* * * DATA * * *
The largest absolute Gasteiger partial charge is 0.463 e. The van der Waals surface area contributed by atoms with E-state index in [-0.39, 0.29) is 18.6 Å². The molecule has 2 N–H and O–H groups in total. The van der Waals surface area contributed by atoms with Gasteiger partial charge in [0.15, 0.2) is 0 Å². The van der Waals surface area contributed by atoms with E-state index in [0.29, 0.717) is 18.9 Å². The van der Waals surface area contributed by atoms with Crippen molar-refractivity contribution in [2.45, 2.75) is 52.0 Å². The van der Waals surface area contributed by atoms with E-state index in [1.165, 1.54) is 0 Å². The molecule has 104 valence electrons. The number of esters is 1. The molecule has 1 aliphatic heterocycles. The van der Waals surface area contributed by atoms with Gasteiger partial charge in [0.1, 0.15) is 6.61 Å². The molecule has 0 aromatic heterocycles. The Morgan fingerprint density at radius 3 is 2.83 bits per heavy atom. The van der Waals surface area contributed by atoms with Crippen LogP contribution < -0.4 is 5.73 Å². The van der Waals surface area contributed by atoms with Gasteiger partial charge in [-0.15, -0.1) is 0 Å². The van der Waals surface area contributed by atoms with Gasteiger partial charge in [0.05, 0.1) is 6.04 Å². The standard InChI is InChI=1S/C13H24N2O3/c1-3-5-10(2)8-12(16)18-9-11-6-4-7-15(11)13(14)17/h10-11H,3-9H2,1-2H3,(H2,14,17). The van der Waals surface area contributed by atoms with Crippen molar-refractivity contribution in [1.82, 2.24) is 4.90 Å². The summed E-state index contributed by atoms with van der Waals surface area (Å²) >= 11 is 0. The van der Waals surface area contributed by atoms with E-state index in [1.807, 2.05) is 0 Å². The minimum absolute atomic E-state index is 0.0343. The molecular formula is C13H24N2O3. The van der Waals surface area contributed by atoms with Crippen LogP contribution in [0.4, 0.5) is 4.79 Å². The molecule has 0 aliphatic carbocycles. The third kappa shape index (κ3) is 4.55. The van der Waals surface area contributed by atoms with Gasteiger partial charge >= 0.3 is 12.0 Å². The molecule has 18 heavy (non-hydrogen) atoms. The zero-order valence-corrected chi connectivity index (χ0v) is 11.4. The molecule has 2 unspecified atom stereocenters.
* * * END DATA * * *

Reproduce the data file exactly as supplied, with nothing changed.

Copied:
The largest absolute Gasteiger partial charge is 0.463 e. The van der Waals surface area contributed by atoms with E-state index in [-0.39, 0.29) is 18.6 Å². The molecule has 2 N–H and O–H groups in total. The van der Waals surface area contributed by atoms with Gasteiger partial charge in [0.15, 0.2) is 0 Å². The van der Waals surface area contributed by atoms with E-state index in [0.29, 0.717) is 18.9 Å². The van der Waals surface area contributed by atoms with Crippen molar-refractivity contribution in [2.45, 2.75) is 52.0 Å². The van der Waals surface area contributed by atoms with E-state index in [1.165, 1.54) is 0 Å². The molecule has 104 valence electrons. The number of esters is 1. The molecule has 1 aliphatic heterocycles. The van der Waals surface area contributed by atoms with Gasteiger partial charge in [0.1, 0.15) is 6.61 Å². The molecule has 0 aromatic heterocycles. The Morgan fingerprint density at radius 3 is 2.83 bits per heavy atom. The van der Waals surface area contributed by atoms with Crippen LogP contribution < -0.4 is 5.73 Å². The van der Waals surface area contributed by atoms with Gasteiger partial charge in [-0.15, -0.1) is 0 Å². The van der Waals surface area contributed by atoms with Gasteiger partial charge in [0.05, 0.1) is 6.04 Å². The standard InChI is InChI=1S/C13H24N2O3/c1-3-5-10(2)8-12(16)18-9-11-6-4-7-15(11)13(14)17/h10-11H,3-9H2,1-2H3,(H2,14,17). The van der Waals surface area contributed by atoms with Crippen molar-refractivity contribution in [1.82, 2.24) is 4.90 Å². The summed E-state index contributed by atoms with van der Waals surface area (Å²) >= 11 is 0. The van der Waals surface area contributed by atoms with E-state index in [1.807, 2.05) is 0 Å². The minimum absolute atomic E-state index is 0.0343. The molecular formula is C13H24N2O3. The van der Waals surface area contributed by atoms with Crippen LogP contribution in [0.4, 0.5) is 4.79 Å². The molecule has 0 aliphatic carbocycles. The third kappa shape index (κ3) is 4.55. The van der Waals surface area contributed by atoms with Gasteiger partial charge >= 0.3 is 12.0 Å². The molecule has 18 heavy (non-hydrogen) atoms. The zero-order valence-corrected chi connectivity index (χ0v) is 11.4. The molecule has 2 unspecified atom stereocenters.